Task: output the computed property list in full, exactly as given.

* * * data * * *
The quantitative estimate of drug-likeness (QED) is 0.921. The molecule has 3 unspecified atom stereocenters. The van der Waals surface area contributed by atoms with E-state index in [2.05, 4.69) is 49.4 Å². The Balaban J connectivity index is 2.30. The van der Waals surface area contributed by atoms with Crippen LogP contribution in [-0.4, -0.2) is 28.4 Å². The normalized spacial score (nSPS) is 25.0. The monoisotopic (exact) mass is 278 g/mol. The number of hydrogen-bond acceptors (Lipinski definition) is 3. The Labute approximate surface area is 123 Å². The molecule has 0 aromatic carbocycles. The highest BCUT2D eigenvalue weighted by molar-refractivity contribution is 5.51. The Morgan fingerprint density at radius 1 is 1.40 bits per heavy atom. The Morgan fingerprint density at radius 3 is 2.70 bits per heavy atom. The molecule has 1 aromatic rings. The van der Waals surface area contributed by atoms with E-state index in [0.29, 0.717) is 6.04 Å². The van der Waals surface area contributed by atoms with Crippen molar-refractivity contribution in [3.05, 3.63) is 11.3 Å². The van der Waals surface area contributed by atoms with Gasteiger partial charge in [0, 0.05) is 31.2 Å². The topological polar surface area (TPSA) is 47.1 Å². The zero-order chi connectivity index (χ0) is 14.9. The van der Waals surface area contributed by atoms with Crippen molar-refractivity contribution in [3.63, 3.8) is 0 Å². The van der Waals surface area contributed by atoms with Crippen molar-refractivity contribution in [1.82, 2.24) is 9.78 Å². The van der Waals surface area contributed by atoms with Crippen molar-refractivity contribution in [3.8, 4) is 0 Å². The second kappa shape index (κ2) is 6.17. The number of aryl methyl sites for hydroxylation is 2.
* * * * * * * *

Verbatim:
The quantitative estimate of drug-likeness (QED) is 0.921. The molecule has 3 unspecified atom stereocenters. The van der Waals surface area contributed by atoms with E-state index in [2.05, 4.69) is 49.4 Å². The Balaban J connectivity index is 2.30. The van der Waals surface area contributed by atoms with Crippen LogP contribution in [-0.4, -0.2) is 28.4 Å². The normalized spacial score (nSPS) is 25.0. The monoisotopic (exact) mass is 278 g/mol. The number of hydrogen-bond acceptors (Lipinski definition) is 3. The Labute approximate surface area is 123 Å². The molecule has 0 aromatic carbocycles. The highest BCUT2D eigenvalue weighted by molar-refractivity contribution is 5.51. The Morgan fingerprint density at radius 1 is 1.40 bits per heavy atom. The Morgan fingerprint density at radius 3 is 2.70 bits per heavy atom. The molecule has 1 aromatic rings. The van der Waals surface area contributed by atoms with E-state index in [0.29, 0.717) is 6.04 Å². The van der Waals surface area contributed by atoms with Crippen molar-refractivity contribution in [3.05, 3.63) is 11.3 Å². The van der Waals surface area contributed by atoms with Gasteiger partial charge in [0, 0.05) is 31.2 Å². The topological polar surface area (TPSA) is 47.1 Å². The zero-order chi connectivity index (χ0) is 14.9. The van der Waals surface area contributed by atoms with Crippen molar-refractivity contribution in [3.63, 3.8) is 0 Å². The van der Waals surface area contributed by atoms with Crippen molar-refractivity contribution in [1.82, 2.24) is 9.78 Å². The van der Waals surface area contributed by atoms with Crippen molar-refractivity contribution in [3.8, 4) is 0 Å². The second kappa shape index (κ2) is 6.17. The number of aryl methyl sites for hydroxylation is 2.